5. Upon further review of the record, plaintiff having proven no conspiracy and no effect on competition, and indeed having proven no economic motive or effect whatever of the acts of the defendants that he claims were unlawful, the dismissal at of plaintiff's Sherman Act claim, and of that portion of Count I that was premised on a violation of D.C. Code § 32-1307(b)(6), is confirmed.
Breach of Contract Claim
6. The claim of breach of contract asserts that the Bylaws, Rules and Regulations of the Medical-Dental Staff were contractual in nature and that the hospital's "de facto suspension, subsequent summary suspension and revocation of Dr. Canady's clinical privileges constitutes a breach of its contract with Dr. Canady." Third Amended Complaint P 78.
7. Plaintiff has not sustained his burden of establishing that he made a completed application for thoracic or vascular or advanced laparoscopic privileges. His written application specified the privileges he was seeking only by checking off boxes on the privilege control list. Neither the boxes he checked nor the procedures he named in the blanks labeled "other" were thoracic, vascular or advanced laparoscopic surgical procedures. The written record of the hospital's action on this application was approval of Dr. Canady for general surgery and a note that he would "submit documented cases -- thoracic and vascular surgery." Plaintiff's oral statements to Drs. Sanzaro and Simmons that he would like to do thoracic, vascular and advanced laparoscopic procedures and his submission of an operative experience form showing only the numbers of named procedures he had done, did not amount to a completed application that Providence Hospital was obliged either to grant or deny -- especially in view of Article VI, § 1(B) of the bylaws, which plainly provides that "the burden of establishing qualifications [for clinical privileges] shall be on the applicant."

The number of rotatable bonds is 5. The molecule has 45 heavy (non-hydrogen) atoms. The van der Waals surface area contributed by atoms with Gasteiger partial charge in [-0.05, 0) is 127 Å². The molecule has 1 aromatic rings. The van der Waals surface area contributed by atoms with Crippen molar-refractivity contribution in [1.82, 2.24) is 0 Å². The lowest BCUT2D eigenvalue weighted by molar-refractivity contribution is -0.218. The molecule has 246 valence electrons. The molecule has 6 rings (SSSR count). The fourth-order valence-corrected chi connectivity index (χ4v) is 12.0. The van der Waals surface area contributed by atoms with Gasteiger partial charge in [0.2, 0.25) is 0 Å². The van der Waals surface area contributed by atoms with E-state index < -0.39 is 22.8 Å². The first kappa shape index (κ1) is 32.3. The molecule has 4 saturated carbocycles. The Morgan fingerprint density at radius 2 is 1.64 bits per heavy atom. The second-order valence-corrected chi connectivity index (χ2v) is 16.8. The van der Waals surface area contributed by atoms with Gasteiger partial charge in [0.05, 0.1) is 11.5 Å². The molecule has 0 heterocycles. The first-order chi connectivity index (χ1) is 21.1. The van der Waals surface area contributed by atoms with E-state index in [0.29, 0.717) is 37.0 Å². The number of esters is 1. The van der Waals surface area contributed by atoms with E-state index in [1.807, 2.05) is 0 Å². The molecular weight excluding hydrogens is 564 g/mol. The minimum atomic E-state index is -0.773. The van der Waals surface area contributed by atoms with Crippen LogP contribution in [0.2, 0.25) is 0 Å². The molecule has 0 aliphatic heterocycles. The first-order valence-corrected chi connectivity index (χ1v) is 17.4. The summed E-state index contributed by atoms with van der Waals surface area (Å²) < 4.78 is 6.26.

8. Plaintiff's counsel advanced the specific argument at trial that the bylaws required notice to Dr. Canady by registered mail, return receipt requested, that his request for clinical privileges had been denied. His reference apparently was to Article V, § 2(E) of the bylaws, dealing with procedures for appointment and reappointment:
"when the recommendation of the Executive Committee is adverse to the practitioner . . . either in respect to appointment or to clinical privileges, the President shall promptly notify the practitioner or allied health professional of such adverse recommendation by certified mail, return receipt requested."
Because plaintiff did not make a completed application, however, Providence Hospital did not make a decision adverse to the practitioner within the meaning of Article V, § 2(E). Accordingly, it had no obligation to notify Dr. Canady by certified mail, return receipt requested.
9. The above conclusions also dispose of plaintiff's claim of a violation of D.C. Code § 32-1307(f), which provides
"whenever a health professional submits a completed application for staff membership or clinical privileges to a facility or agency, that facility or agency shall have 120 calendar days to grant or deny the application." (emphasis added.)